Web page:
A thorough examination of the entire extremity is essential. The examiner must evaluate the skin completely for signs of skin breakdown, potential sinus tracts, erythema, swelling, and muscle bulk. A neurovascular examination is also critical to perform at this stage. The shoulder active and passive motion should be assessed. Pain with passive motion is a nonspecific sign of infection but is frequently present when there is an effusion.


Initial imaging should include 4 views of the shoulder (AP, true-AP, scapular-Y, axillary views) to rule out other potential causes of shoulder pain. X-rays should be scrutinized for nonspecific changes including effusion, bony resorption, periosteal reaction, osteolysis, and contiguous radiolucent lines (Figure 1). Serial radiographs may show subtle changes over time, such as increase in size of radiolucent lines.

Computed tomography (CT) and/or magnetic resonance imaging (MRI) may be done for preoperative planning but is not necessary for diagnosis. If osteomyelitis is suspected, MRI may be beneficial for planning bony debridement and identifying pockets of purulence within the soft tissues prior to entering the operating room.

Laboratory testing

Although ESR and CRP are frequently performed in suspected cases of infection, these laboratory values have a low sensitivity, and thus are not helpful for ruling out PJI (19). One must bear in mind that normal inflammatory marker levels do not preclude deep joint infection in the shoulder as they do in the hip and knee. Though inflammatory markers have low sensitivity, specificity is relatively high (20); and so, our current practice includes obtaining ESR and CRP in cases with suspicion of infection.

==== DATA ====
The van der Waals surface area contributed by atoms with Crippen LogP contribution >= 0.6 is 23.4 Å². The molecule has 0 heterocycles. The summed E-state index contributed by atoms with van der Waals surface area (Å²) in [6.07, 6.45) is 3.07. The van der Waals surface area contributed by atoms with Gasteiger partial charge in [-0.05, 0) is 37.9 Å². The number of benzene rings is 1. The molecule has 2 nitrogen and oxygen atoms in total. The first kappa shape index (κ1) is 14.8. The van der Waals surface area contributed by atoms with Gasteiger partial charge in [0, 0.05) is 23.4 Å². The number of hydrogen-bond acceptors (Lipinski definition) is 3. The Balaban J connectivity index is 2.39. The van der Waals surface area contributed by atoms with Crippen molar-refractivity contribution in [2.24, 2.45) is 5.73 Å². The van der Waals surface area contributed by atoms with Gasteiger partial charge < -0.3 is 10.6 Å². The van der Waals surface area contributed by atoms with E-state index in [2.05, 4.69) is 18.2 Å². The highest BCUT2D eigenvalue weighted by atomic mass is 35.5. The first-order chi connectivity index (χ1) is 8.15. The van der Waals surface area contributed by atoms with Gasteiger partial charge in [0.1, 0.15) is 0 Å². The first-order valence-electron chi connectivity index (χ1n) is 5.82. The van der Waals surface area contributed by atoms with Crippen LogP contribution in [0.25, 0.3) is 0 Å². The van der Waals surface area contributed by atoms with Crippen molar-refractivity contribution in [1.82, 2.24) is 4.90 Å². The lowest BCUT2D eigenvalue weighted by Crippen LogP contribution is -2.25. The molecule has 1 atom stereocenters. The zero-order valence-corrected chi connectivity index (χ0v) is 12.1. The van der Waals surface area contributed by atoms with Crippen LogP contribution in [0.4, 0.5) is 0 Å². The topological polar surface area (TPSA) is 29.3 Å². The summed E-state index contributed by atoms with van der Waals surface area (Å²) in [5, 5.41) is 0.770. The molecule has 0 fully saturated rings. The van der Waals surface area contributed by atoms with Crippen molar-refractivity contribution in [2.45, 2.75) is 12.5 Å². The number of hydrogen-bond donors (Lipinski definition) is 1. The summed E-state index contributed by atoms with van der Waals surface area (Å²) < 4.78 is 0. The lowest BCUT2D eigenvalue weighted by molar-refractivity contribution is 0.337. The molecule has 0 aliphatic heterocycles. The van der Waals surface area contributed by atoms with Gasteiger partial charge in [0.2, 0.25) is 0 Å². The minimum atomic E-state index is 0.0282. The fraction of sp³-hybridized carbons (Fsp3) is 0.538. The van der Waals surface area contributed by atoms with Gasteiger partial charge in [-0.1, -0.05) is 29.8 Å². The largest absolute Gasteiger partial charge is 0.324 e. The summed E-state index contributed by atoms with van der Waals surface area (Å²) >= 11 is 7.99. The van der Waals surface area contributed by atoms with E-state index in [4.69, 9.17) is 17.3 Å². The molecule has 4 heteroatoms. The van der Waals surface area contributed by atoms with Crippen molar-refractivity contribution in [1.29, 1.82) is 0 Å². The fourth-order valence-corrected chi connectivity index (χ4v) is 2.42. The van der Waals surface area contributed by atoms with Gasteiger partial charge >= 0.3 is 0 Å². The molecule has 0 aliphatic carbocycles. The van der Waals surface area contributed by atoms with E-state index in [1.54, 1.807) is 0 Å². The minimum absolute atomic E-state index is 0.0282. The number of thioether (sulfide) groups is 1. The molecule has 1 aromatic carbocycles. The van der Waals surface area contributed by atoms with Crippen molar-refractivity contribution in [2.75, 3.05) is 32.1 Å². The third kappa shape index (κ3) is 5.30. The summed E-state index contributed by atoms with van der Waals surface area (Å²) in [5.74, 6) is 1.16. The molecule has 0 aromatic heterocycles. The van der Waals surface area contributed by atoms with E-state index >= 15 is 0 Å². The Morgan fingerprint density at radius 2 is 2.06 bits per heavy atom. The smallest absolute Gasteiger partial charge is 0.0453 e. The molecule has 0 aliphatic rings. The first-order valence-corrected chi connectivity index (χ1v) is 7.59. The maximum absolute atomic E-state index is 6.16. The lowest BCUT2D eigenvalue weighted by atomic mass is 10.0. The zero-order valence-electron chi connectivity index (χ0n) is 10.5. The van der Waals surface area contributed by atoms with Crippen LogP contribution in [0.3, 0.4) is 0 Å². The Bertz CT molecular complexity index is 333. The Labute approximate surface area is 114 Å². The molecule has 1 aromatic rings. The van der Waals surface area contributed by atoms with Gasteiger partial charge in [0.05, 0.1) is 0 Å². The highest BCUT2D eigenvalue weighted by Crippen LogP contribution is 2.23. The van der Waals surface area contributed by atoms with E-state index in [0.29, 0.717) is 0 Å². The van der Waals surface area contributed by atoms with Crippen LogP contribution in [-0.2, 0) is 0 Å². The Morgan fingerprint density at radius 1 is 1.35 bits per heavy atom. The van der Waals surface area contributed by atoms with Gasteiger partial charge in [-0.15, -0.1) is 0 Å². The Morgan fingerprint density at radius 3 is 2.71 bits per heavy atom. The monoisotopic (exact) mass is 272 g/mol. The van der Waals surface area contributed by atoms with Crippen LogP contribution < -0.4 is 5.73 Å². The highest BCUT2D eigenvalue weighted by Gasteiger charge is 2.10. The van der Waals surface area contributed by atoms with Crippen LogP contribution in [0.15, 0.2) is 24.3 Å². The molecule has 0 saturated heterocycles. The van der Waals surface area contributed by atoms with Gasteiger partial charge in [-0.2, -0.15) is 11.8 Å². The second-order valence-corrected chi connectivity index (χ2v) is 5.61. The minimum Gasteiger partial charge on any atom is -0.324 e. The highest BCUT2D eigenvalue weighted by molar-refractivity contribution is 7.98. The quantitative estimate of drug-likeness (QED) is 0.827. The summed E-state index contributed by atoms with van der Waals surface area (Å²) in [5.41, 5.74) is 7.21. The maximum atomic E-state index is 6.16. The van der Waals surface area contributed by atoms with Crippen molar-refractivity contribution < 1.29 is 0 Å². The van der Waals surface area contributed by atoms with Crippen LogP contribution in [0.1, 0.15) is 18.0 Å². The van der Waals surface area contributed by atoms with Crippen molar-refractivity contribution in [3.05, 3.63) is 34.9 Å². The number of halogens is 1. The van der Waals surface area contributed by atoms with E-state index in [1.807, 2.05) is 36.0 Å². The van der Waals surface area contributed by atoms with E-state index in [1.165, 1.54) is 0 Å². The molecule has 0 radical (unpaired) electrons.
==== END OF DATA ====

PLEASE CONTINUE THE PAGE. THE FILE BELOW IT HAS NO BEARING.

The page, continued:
Aspiration and cultures

There is no clear evidence to guide the decision to aspirate in the case of suspected infection. According the American Academy of Orthopaedic Surgeons (AAOS) clinical practice guidelines for periprosthetic hip and knee infections, aspiration should be performed if the ESR or CRP is elevated (21). No thresholds for intraarticular WBC count have been reported in shoulder PJI and attempted aspirations are commonly “dry”. Dilisio et al. reported fluoroscopically guided glenohumeral aspiration yielded a sensitivity of 16.7%, specificity of 100%, positive predictive value of 100%, and negative predictive value of 58.3% (22). Because of the high specificity and positive predictive value, we commonly obtain a preoperative aspiration in cases with suspicion of PJI.

Intraoperative cultures which grow an organism early, with multiple positive bottles may be a more reliable indication for a “true infection”. One study showed positive cultures with a median of 5 days in the probable true-positive group compared to a median of 9 days in the probable contaminant group (23). Our current practice involves taking deep cultures at 5 sites at the time of revision, including the anterior and posterior capsule, behind the glenoid component, under the explanted humeral head, and from within the humeral canal, and holding cultures for 13 days. Both aerobic and anaerobic media are utilized.

Surgical management

General approach to the infected RTSA